Jewish Film Festival 2021 Introduction from Festival Programmer Bruni Burres
We are thrilled to present the Jacob Burns Film Center’s 20th annual Jewish Film Festival, Sept. 30–Oct. 14. This year’s festival features 24 thought-provoking, captivating, and entertaining films, including narratives and documentaries from Israel, the US, and around the world.
The festival opens with Here We Are from Israeli director Nir Bergman (In Therapy, Broken Wings). It’s an affecting dramedy that explores the complications of family ties, the rights of the differently abled, and the melancholy of aging. Closing Night is Beth Elise Hawk’s award-winning Breaking Bread, a delectable documentary love letter to Middle Eastern food and a hopeful look at how cooking and eating together can lead to mutual understanding. The Closing Night screening will be followed by a very special Film to Table reception.
In between, we’ll highlight a great array of films by extremely talented women directors from the US. Irmi, an intimate documentary portrait of a woman who “chose to live,” made by her Academy Award–nominated daughter Veronica Selver and Susan Fanshel; Shared Legacies, Shari Rogers’ utterly fascinating exploration of the alliance between African Americans and Jewish Americans; Shiva Baby, Emma Seligman’s sharp-witted feature debut and an affectionate, caustic comedy about tightly knit families and communities; and Maya Zinshtein’s ’Til Kingdom Come, a provocative examination of the seemingly unexpected yet powerful connection between American evangelicals and Israel’s right wing.
Continuing to highlight extraordinary films from around the world, we are also showing Mauro Mancini’s gripping Italian drama Thou Shalt Not Hate, which zeroes in on redemption and the paradoxes of the human soul in the face of hate; Academy Award–winner Caroline Link’s period piece When Hitler Stole Pink Rabbit; Nathanaël Guedj’s romantic comic debut feature If You See my Mother, which mines Oedipal issues for comic effect; Persian Lessons, a gripping, highly original Holocaust drama from the three-time Oscar-nominated director Vadim Perelman (House of Sand and Fog), and the internationally award-winning Labyrinth of Peace, an enthralling six-part TV miniseries. Inspired by little-known events, it offers an intimate portrait of a family trying to move forward in “neutral” Switzerland after World War II.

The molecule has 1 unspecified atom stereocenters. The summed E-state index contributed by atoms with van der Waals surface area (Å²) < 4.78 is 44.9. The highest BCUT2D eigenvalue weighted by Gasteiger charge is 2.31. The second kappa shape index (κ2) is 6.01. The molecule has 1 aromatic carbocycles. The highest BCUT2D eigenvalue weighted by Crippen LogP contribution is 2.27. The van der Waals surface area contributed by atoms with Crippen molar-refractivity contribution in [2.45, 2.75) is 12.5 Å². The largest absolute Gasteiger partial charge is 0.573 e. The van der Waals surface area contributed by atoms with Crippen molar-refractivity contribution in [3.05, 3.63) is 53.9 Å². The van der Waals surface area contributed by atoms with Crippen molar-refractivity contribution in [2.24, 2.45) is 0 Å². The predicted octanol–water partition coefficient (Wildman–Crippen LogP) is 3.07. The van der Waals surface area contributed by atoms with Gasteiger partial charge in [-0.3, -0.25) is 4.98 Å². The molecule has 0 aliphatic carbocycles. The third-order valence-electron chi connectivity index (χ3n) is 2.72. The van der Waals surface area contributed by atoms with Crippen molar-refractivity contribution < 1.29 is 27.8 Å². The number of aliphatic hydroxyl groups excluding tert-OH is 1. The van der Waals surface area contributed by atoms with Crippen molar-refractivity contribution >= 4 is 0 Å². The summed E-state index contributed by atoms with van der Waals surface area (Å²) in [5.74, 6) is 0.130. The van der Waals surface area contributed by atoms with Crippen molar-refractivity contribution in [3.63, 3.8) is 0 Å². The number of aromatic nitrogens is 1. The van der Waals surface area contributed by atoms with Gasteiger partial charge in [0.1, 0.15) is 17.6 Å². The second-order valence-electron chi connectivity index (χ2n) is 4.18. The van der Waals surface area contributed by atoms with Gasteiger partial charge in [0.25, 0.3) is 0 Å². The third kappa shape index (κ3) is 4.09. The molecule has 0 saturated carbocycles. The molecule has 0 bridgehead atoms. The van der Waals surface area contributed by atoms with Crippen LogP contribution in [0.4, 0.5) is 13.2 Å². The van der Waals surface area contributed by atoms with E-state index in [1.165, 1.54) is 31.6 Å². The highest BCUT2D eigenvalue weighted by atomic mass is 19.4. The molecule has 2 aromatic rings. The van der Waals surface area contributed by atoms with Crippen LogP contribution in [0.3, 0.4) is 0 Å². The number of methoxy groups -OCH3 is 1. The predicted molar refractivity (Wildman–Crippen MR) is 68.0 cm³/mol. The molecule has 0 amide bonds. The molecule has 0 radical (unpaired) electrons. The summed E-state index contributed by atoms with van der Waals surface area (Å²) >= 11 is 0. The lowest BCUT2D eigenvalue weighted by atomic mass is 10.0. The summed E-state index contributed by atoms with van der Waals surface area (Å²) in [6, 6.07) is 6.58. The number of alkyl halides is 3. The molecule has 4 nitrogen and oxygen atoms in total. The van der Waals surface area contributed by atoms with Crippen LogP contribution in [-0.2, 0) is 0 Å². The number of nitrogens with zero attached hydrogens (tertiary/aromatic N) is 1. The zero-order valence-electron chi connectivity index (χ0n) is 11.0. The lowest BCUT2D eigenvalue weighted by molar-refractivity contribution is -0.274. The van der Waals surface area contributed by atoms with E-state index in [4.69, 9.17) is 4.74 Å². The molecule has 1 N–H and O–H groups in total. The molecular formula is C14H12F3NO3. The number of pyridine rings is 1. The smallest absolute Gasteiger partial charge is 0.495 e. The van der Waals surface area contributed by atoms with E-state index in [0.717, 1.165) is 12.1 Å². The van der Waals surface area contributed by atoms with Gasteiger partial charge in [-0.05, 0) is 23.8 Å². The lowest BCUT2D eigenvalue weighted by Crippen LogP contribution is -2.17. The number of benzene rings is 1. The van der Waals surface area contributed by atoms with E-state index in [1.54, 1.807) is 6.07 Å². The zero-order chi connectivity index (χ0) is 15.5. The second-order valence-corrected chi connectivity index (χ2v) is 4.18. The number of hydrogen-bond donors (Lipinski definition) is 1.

In addition, we’re remembering the talented actor George Segal with three of his enjoyable films from the 1970s: California Split, A Touch of Class, and The Hot Rock.
To mark the anniversaries of this series and of the JBFC itself, we are proud to share a new initiative called “Breaking Bread: Jewish Stories and Recipes from the JBFC Community.” Many members of the JBFC and JFF communities have contributed their moving, funny, and evocative memories, as well as some absolutely mouthwatering recipes. The book will be available on our website on Oct. 1. Don’t miss it!
I look forward to seeing you in person at the Theater!
—Bruni Burres, festival programmer
For over 25 years, Bruni Burres has been a passionate leader with a proven track record of developing and executing innovative projects at the intersection of arts, culture, and social justice. She is a Senior Consultant for Sundance Institute’s Documentary Film Program, strategizing and deepening its international work with individual artists and organizations. Bruni is a mentor and partner with the Close-Up Documentary Training program for emerging Middle East and North African documentary filmmakers. She cowrote and associate produced Beyond My Grandfather Allende, which won Best Documentary at the 2015 Cannes Film Festival, as well as Whose Country? by Mohamed Siam, which had its US premiere at the 2016 New York Film Festival. From 1991 to 2008 she was the director of the Human Rights Watch Film Festival, which she also cofounded.